So if you can imagine the sense of warmth and comfort that you experience around close friends or family (assuming you have a positive experience of family life) – that’s what it is like, for me at least, to be around gays. And at Pride this feeling is enhanced even more so because it is our holiday season.
I have a family member who is familiar with the club because they were living in Orlando when they first came out, so this event must impact them in a way that I can’t understand. For him this isn’t just an other news story about a homophobic hate crime, this place relates to his personal history – his memories and experiences. Whatever visions, smells, etc. he retains from this space, it has now been interrupted and polluted by this tragedy. Those memories have been altered and poisoned, or so I would imagine.
I have no answers and nothing profound to share. I don’t have any place to lay blame. This event has brought up many issues: homophobia, gun violence, hate, islamophobia, xenophobia. There is so much that is tragic and nauseating about this event.
I am still processing what has happened and just feel heavy and upset that it happened. It’s so shameful. I believe in God and I believe God’s Heart bleeds today and all of Heaven mourns, as they do whenever we humans do such cruel and unloving things. People say when the world got revolting enough, the Great Flood of the Hebrew Bible was a sign of God’s Anger. I wonder if it might not have been a sign of God’s sorrow.
As we all cope with the pain, sadness, anger, horror and whatever other thoughts, feelings and emotions we may be experiencing, I encourage everyone to take time to care for themselves and support those around them who are hurting. I also encourage you to seek support from a trained professional if you find yourself particularly disturbed and unsettled – I’ve found this particularly helpful myself in the past when feeling overwhelmed. Regardless of how you cope, please take care.
Thursday – June 16, 2016
It’s been 4 days since the attack. While I am feeling less anxious at this point (no doubt due to some separation from the event itself and adequate distraction in the meantime) I am still quite disturbed at what happened, and now too by some of the reaction which I’ve seen in response to the event.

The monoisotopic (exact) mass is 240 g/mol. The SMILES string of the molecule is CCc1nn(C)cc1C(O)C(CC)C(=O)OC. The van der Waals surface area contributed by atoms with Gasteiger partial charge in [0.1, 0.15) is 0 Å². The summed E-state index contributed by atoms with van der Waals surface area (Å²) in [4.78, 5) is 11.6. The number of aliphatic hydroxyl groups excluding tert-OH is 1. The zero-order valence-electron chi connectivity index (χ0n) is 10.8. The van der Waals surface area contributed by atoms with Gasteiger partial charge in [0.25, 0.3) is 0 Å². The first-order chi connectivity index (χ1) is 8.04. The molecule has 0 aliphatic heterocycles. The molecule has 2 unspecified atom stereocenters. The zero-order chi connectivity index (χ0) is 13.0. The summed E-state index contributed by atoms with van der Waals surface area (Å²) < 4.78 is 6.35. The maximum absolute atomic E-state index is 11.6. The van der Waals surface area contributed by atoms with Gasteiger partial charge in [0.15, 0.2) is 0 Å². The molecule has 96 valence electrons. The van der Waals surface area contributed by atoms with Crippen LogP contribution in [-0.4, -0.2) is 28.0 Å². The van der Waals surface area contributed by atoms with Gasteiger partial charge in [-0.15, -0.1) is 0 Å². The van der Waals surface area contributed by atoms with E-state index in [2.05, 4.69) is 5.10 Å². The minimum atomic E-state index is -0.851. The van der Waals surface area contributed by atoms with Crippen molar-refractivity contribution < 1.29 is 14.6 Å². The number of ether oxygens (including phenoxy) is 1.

Some have used this attack to scapegoat Muslim immigrants, blaming an entire people for the actions of one deeply disturbed individual. An attack on minorities (LGBT latinos) has led to a counter-attack, again on minorities (Muslim immigrants). I think this demonstrates what they call the contagious nature of violence and conflict – when one event happens it can spur other events in reaction.
Islam is not to blame for the massacre on Sunday. Nor is immigration. I’m Catholic and of Irish descent – throughout the last century, some of the highest profile cases of terrorism were perpetrated by deranged Irish Catholics in Ireland and UK who, via the Irish Republican Army, were killing “in the name of their people”. And they were funded in part by American sympathizers of Irish Catholic descent. Violence knows no race, religion, ethnicity or nationality.
Something both LGBT people and Muslims in the United States share in common (despite the effort of some to paint them as diametrically opposed groups) is the experience of minority stress. Due to our difference (from the dominant culture) and our status as marginalized populations, both groups are subject to systemic stressors which can negatively impact our physical an mental health.
That being said, the appropriate response to Sunday’s tragedy is not to “Ban Muslims” but rather to create a more just and equal society where people are less apt to experience minority stress and where issues such as homophobia and islamophobia are far less common. And of course there’s also the whole issue of access to methods of deadly force – a.k.a. guns – but I’ll save that for another post.